Climate change pundits have not only forecast more water for Bangladesh, brought by flooding rivers, sea level rise and intense weather events like cyclones, but also less water in its already drought-prone parts.
“The fact is that the agriculture sector and food security could be severely affected,” said Ad Spijkers, the UN Food and Agriculture Organisation (FAO) representative in Bangladesh. Agriculture contributes 30 percent to the country’s gross domestic product and employs roughly 63 percent of the labour force.
Bangladesh had made “tremendous” progress since the major droughts of 1973/74, 1978/79, 1981/82, 1989, 1992 and 1994/95, he said. In the 1978/79 drought the country lost probably 50 percent to 100 percent of its foodgrains - more than was lost in floods in 1974 - “showing that drought can be as devastating as a major flood or cyclone”.
Since then the country has attained a certain level of sufficiency, said Spijkers, but population was a bigger problem than food production, inasmuch as food production was basically keeping pace with population growth.
Population densityis 900 persons/sq km, one of the highest in the world, according to the world’s leading authority on rice production, theInternational Rice Research Institute (IRRI), based in the Philippines.
Natural disasters have also played havoc with food production. The drought of 1994/95 in the northwestern districts of Bangladesh led to a 3.5 million tonne shortfall in rice and wheat production, prompting the FAO and the Thailand-based Asian Disaster Preparedness Centre (ADPC) to set up a pilot project in 2005 to formulate adaptation strategies to help farming communities cope.
In previous droughts the widespread human distress resulting from smaller crops, reduced employment and incomes, and higher food prices was considerable, said Sandeep Saha, the national lead consultant on the pilot project, called Livelihood Adaptation to Climate Change (LACC).
According to various forecasts, Bangladesh could experience a 1.0ºC hike in temperature by 2030 and 1.4ºC by 2050. “Though monsoon precipitation is likely to increase by 6.8 percent by 2050, the distribution patterns of precipitation during the growing season, high temperature and higher rates of evapotranspiration [greater water loss by plants] will create further water-stress conditions and a decline in agricultural production in the drought-prone areas,” said a training manual on the project written by the ADPC’s Ramamasy Selvaraju and the FAO’s Stephan Bass.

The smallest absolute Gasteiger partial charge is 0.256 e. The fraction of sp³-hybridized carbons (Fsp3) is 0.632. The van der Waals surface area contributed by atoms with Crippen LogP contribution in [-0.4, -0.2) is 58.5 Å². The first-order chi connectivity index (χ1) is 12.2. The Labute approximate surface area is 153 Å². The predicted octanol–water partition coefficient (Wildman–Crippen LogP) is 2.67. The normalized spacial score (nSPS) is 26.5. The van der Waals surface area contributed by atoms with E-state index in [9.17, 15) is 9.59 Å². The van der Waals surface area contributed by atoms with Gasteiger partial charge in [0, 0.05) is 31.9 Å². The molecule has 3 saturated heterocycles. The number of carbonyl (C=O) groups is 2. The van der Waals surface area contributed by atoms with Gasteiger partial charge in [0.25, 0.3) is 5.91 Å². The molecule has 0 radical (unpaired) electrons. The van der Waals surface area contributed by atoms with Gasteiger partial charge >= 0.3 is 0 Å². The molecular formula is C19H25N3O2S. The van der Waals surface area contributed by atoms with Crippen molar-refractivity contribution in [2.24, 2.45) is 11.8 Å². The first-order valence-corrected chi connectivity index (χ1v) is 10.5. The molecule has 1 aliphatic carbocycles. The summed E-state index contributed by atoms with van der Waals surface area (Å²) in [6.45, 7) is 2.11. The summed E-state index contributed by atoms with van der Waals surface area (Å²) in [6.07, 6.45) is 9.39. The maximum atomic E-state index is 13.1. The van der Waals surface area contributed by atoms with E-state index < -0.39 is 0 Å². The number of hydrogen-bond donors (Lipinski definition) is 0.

Climate behaving differently
The project focused on drought-prone districts in the High Barind Tract of northwest Bangladesh. “The rainfall pattern for the Barind Tract shows lower than normal monsoon season rainfall in 1985, ‘88, ‘89, ‘92, ‘93, ‘94, ‘95, ‘96, 2001 and 2002. Below-normal rainfall, associated with long dry spells through the season, is critical, as climate change may bring more intermittent dry spells during the growing season,” Selvaraju and Bass noted.
Local communities in the pilot project said the climate was behaving differently than it had in the past and reported more frequent droughts, shorter winters, long dry spells and unseasonal rainfall. They also told researchers that fishing as a livelihood had been reduced substantially and there was insufficient water in the traditional ponds.
Besides rice crop losses, households reported that extreme heat and lack of moisture was damaging the cultivation of bananas, mangos, bamboo and jackfruit.
The IRRI pointed out that most farmers in the area produced one rice crop, grown in the monsoon season, unlike areas where irrigation could allow farmers to grow two or three rice crops every year. The challenge was to get the farmers to use harvested rainwater to grow rice in the drier months, growing drought-resistant rice varieties, diversifying their crops, and adopting intercropping technologies, said the LACC’s Saha.
An intercropping technology developed jointly by the Bangladesh Sericulture Research and Training Institute, and the Bangladesh Rice Research Institute, recommends the cultivation of rice, wheat, garlic, mustard, chickpeas and mung beans in mulberry fields. The cropping pattern calls for growing rice in the monsoon season, with wheat, mustard, garlic and chickpeas in winter, and mung bean in the pre-kharif season – the summer crop grown ahead of the monsoon season.
Farmers have also been encouraged to diversify into growing mulberry, which is grown mainly to rear silk worms and does well in drought conditions. Sericulture, or silk production, is a labour-intensive industry that can provide a source of income to both male and female members of the household.
Another adaptation strategy is the excavation of miniponds, filled with water harvested during the rains, to rear fast-growing fish varieties as an alternative source of income.
The pilot project has helped 4,000 farmers so far, said Saha. “We have seen some improvement in the lives of the farmers, but the process of getting farmers to take up new adaptation strategies is slow – its takes time; we have to be patient.”
The FAO hopes to scale up the project in 2009 and expand it into the coastal areas of the southeast.
This article was produced by IRIN News while it was part of the United Nations Office for the Coordination of Humanitarian Affairs. Please send queries on copyright or liability to the UN. For more information: https://shop.un.org/rights-permissions